Chiefly, the CCCS found that Grab had raised prices by 10-15 percent following the deal, whilst its market share grew to 80 percent. That’s despite Grab [...]  read more

What will virtual private networks look like in the future?

I think everyone will have a VPN account in the future although it may be known under another name (ed: they’d still have to pay for it though otherwise it would be unsustainable). At the moment, it still comes across as being far too ‘techy’ and many people don’t really understand why it is needed. 

Most users know they are not fully safe in a public Wi-Fi network but they aren’t aware the solution if someone wants to hack them is to use a VPN or to create their own network.

In the future, it is something that could be addressed by OEMs (original equipment manufacturers), such as chip manufacturers, that could integrate a VPN technology (or something akin to it) into the device.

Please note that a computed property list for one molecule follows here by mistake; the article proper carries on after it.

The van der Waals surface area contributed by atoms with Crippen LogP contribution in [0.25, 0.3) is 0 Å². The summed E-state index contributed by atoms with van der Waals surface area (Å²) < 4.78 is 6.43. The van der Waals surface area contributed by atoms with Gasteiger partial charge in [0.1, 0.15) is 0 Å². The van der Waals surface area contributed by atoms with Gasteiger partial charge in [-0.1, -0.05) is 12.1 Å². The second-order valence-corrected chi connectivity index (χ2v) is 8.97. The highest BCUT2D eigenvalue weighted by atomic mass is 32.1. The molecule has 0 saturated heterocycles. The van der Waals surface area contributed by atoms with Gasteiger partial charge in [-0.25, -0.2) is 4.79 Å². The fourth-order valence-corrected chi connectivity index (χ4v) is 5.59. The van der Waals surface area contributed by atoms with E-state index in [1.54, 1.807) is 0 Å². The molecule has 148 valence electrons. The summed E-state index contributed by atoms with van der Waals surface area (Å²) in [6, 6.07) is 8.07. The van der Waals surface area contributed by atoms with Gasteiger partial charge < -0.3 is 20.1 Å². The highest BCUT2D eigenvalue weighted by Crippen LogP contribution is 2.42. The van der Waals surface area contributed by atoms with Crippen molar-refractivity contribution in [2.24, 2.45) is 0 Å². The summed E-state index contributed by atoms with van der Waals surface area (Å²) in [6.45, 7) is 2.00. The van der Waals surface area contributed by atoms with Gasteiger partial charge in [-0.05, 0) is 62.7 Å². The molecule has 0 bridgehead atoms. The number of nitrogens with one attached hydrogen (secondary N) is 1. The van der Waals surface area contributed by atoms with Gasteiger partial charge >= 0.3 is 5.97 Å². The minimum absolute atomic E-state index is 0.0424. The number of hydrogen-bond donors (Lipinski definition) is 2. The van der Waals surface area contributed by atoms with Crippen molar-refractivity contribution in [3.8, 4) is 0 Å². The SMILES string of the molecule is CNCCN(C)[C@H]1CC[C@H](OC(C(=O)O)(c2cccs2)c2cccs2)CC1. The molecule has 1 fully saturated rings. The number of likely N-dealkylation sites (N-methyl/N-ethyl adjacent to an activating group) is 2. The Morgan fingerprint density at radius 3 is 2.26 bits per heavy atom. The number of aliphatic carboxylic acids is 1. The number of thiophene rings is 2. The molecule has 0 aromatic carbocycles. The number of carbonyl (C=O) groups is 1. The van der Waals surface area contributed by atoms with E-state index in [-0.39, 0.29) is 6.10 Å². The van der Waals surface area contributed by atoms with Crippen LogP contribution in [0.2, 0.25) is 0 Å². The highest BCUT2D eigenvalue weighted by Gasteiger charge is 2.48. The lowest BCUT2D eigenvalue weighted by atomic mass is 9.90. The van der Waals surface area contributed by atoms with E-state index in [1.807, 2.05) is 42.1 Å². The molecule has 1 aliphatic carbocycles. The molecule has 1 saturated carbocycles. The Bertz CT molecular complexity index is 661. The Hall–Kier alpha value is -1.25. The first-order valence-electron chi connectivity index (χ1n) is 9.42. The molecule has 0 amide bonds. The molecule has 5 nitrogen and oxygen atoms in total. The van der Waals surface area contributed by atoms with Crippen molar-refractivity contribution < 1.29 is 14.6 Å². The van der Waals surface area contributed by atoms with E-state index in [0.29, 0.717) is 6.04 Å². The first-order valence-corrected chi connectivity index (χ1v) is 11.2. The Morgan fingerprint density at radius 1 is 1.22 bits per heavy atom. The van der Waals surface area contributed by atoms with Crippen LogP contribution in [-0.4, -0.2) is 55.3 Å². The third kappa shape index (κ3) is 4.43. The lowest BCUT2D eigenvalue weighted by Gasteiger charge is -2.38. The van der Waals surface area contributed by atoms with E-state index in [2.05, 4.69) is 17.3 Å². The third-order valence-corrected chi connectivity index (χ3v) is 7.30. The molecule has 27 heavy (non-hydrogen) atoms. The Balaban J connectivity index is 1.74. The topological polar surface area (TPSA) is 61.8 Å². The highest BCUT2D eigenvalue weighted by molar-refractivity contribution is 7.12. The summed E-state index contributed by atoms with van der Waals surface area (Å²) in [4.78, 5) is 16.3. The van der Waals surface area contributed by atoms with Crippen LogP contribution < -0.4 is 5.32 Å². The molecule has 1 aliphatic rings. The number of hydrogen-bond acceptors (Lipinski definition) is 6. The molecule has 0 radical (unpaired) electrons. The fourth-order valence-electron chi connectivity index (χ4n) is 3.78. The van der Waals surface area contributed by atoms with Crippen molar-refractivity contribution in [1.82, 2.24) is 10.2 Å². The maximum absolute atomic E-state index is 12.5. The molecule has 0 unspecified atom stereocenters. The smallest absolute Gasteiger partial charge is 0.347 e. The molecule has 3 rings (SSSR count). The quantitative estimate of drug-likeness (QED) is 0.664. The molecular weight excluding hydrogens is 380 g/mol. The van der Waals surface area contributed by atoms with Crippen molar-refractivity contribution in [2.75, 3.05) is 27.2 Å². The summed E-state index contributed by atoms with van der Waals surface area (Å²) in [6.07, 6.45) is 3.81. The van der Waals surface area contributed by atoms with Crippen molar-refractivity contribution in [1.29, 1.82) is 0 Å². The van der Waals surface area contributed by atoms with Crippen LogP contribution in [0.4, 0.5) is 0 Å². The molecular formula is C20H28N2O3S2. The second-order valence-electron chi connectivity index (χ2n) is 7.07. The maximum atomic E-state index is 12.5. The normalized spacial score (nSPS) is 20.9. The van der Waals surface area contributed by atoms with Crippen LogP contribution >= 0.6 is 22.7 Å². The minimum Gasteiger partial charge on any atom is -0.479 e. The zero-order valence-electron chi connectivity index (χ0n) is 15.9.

It could also be that companies like ours that supply public Wi-Fi will provide the infrastructure to give a super safe solution. It is not easy to do but is something that is on our business roadmap to start working on in the next 12 months.

We would encourage everyone to use a VPN. At the moment it [...]  read more

Deezer’s AI mood detection could lead to smarter song playlists

Deezer trained the AI using raw audio signals, linguistic context reconstruction models and a Million Song Dataset that aggregates tags describing tunes (such as “calm” or “sad”). The researchers mapped the MSD to Deezer’s library using song metadata, extracting individual words from the lyrics in the process. The result was an 18,644-song database the team could use to both train AI on song moods and to test its theories.